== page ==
The industry should be prepared to pay adequate sums to ensure well qualified and able staff are hired and given the right resources to regulate the sector properly.

However, the industry and, more importantly, consumers need a strong commitment from regulators that they will do all they can to keep future costs as low as possible.

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Readers' comments (7)

  • The foreward to the Statutory Code of Practice For Regulators (http://www.berr.gov.uk/files/file45019.pdf) states "Our expectation is that as regulators integrate the Code’s standards into their regulatory culture and processes, they will become more efficient and effective in their work. They will...............use their resources in a way that gets the most value out of the effort that they make, whilst delivering significant benefits to low risk and compliant businesses through
    better-focused inspection activity, increased use of advice for businesses, and lower compliance costs."

    So, as a regulatory body created by Statute, why is the FSA allowed to get away with ignoring totally the Statutory Code of Practice For Regulators?

    The root cause of most of the problems with the current regulatory framework, no matter what Hector Sants might say before the TSC, is lack of accountability. We, the regulated, are accountable to the regulator but the regulator is accountable to nobody. Surely, a healthy regulatory system should operate on the basis of quid pro quo? What we have at present is a manifestly UNhealthy regulatory system.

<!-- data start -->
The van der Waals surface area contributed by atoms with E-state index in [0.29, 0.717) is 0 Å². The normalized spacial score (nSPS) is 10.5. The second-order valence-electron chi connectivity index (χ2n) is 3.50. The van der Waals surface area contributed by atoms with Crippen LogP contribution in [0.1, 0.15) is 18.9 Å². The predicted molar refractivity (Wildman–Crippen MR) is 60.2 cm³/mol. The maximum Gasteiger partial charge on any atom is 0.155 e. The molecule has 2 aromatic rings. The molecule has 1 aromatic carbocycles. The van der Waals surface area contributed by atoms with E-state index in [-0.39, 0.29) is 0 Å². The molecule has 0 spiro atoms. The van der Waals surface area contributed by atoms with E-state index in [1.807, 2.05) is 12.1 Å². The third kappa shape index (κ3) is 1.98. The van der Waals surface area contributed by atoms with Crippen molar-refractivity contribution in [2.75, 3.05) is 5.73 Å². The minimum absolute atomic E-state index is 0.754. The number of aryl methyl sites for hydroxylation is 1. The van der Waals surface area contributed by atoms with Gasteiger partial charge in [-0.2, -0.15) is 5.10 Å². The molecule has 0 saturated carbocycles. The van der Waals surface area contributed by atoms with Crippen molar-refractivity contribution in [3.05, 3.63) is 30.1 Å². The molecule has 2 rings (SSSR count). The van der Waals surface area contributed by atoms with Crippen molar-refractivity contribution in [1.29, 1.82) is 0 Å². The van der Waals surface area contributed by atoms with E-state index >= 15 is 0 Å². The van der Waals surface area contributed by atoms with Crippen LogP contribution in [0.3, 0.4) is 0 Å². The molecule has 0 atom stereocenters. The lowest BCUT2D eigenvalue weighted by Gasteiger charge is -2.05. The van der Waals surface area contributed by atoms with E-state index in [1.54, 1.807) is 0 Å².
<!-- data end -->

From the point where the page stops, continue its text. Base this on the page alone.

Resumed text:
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  • The Regulatory Tsunami

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  • Therein lies the rub. No it does not. The fsa can do as it pleases. No one has the authority to stop it.
    Like it or loathe it that is the situation.
    Until the politicians realise we have a secondary tier of government within the uk, over which the elected tier has no control, the fsa will continue to fleece those it regulates, under the guise of consumer protection, until we are bled dry.